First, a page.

Cover of Effect of Heavy Vehicle Traffic in Sprayed Seal Design
Effect of Heavy Vehicle Traffic in Sprayed Seal Design
  • Publication no: AP-T307-16
  • ISBN: 978-1-925451-16-0
  • Published: 12 July 2016

The principal aim of this work was to examine the effect of heavy vehicle loading on sprayed seals, in order to incorporate such loading impacts into the Austroads sprayed seal design method.

The current sprayed seal design method uses an equivalent heavy vehicle factor (EHV(%)) to account for the effects of heavy traffic on sprayed seals which is calculated using a simple equation using information from traffic counts. The seal design results obtained using the simple equation were compared to those obtained when EHV(%) values were determined using a detailed analytical method that utilised weigh-in-motion (WIM) data and seal deterioration models. WIM data was obtained from rural areas of Australia between 2007 and 2011.

Four seal design examples were used to compare the different EHV(%) calculation methods. There was either none or very little variation in EHV(%) values when the different methods of calculation were used. This resulted in either none or insignificant variations to the design binder application rates determined by the method (if expected construction tolerances were considered). Considering the increased complexity associated with the WIM-based methods, it appears that the current simple equation to determine EHV(%) will yield results which are suitable for use in the Austroads sprayed seal design method.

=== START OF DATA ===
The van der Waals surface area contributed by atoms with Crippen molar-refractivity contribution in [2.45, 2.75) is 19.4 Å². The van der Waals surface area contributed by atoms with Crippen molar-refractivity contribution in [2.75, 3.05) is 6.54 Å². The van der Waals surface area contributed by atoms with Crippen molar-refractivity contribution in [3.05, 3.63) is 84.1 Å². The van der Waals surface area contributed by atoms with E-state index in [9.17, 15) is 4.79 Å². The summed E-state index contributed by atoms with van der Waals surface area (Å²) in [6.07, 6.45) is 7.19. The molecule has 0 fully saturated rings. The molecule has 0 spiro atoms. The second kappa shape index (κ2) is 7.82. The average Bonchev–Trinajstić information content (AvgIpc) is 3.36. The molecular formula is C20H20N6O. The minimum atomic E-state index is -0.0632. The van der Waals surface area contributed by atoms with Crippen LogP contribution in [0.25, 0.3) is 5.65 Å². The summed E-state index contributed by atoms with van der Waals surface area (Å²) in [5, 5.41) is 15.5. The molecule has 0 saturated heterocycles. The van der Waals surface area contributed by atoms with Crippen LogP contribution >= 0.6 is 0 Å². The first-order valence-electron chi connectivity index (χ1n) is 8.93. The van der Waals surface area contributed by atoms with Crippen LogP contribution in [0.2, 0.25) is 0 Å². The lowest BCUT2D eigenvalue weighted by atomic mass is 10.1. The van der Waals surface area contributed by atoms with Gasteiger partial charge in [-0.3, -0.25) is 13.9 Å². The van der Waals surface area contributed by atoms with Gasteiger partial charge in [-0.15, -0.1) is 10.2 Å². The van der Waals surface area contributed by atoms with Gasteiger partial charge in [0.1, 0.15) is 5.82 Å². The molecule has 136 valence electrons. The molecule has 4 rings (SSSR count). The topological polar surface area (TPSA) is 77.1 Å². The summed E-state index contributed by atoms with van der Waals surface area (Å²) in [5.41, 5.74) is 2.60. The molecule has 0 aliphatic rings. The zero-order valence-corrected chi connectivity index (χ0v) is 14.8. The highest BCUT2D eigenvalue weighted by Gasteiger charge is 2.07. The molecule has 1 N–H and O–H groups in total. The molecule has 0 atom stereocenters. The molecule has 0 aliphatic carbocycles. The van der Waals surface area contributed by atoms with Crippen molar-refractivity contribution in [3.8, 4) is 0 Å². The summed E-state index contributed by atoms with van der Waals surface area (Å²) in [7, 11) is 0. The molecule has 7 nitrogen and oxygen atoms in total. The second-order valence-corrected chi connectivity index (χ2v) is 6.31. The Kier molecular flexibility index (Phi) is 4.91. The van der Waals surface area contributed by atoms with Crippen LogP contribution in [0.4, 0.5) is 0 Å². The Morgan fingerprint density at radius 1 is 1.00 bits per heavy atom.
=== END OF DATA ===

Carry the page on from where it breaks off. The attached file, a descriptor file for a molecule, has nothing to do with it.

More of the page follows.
A comparison of the results obtained using the simple equation to calculate EHV(%), and a commonly used alternative interpretation also indicated that the use of either method had minimal effects on design binder application rate.

  • Summary
  • 1. Introduction
    • 1.1. Background
    • 1.2. Aims
  • 2. Spray Seal Design Method
    • 2.1. Austroads Vehicle Classification System
    • 2.2. Heavy Vehicles and the Sprayed Seal Design Concept
      • 2.2.1. Spray Seal Design Overview
      • 2.2.2. Incorporating Heavy Vehicles
      • 2.2.3. Equivalent Heavy Vehicle (EHV) Factor
    • 2.3. Damage Factor
      • 2.3.1. Damage Factor Concept
      • 2.3.2. Load Damage Exponents for Sprayed Seal Surface Texture Reduction
      • 2.3.3. Equivalent Heavy Vehicle based on Damage Factor (EHVDF)
  • 3. Weigh-in-Motion Data Analysis
    • 3.1. Weigh-in-motion (WIM) System Overview
      • 3.1.1. Accuracy of WIM System
      • 3.1.2. Scope of WIM Data Collection
      • 3.1.3. WIM Site Location
    • 3.2. Data Processing
      • 3.2.1. Database
      • 3.2.2. Statistical Processing
      • 3.2.3. Assumptions
    • 3.3. Overview of Collected WIM Data and Data Refinement Process
    • 3.4. Impact of Light Vehicles on Sprayed Seals
  • 4. Fleet Composition and Vehicle Mass from WIM Analysis
    • 4.1. Fleet Composition
    • 4.2. Vehicle Mass by Class
    • 4.3. Seal Design Factors for Heavy Vehicle Classes
      • 4.3.1. Damage Factor (DF) per Vehicle Class
      • 4.3.2. Equivalent Heavy Vehicle based on Damage Factor (EHVDF) per Vehicle Class
  • 5. Influence of Alternative EHV Methods
    • 5.1. Background
    • 5.2. Influence of EHV Calculation Method
    • 5.3. Case Studies
      • 5.3.1. Case Study 1 – Calder Freeway, Gisborne, Victoria
      • 5.3.2. Case Study 2 – Fog Bay Road, Northern Territory
      • 5.3.3. Case Study 3 – Coober Pedy, South Australia
      • 5.3.4. Case Study 4 – Queensland
    • 5.4. Overview of Case Studies
  • 6. Conclusions
  • References
  • Appendix A Seal Design Factor Calculation: Worked Example
  • A.1 Damage Factor (DF)
  • Appendix B WIM Site Location Details
  • B.1 New South Wales (NSW)
  • B.2 Northern Territory (NT)
  • B.3 Queensland (QLD)
  • B.4 South Australia (SA)
  • B.5 Tasmania (TAS)
  • B.6 Victoria (VIC)
  • B.7 Western Australia (WA)
  • Appendix C Jurisdiction Heavy Vehicle Distribution
  • Appendix D Heavy Vehicle Distribution: Average Fleet Composition, Mass Loading and Damage Factor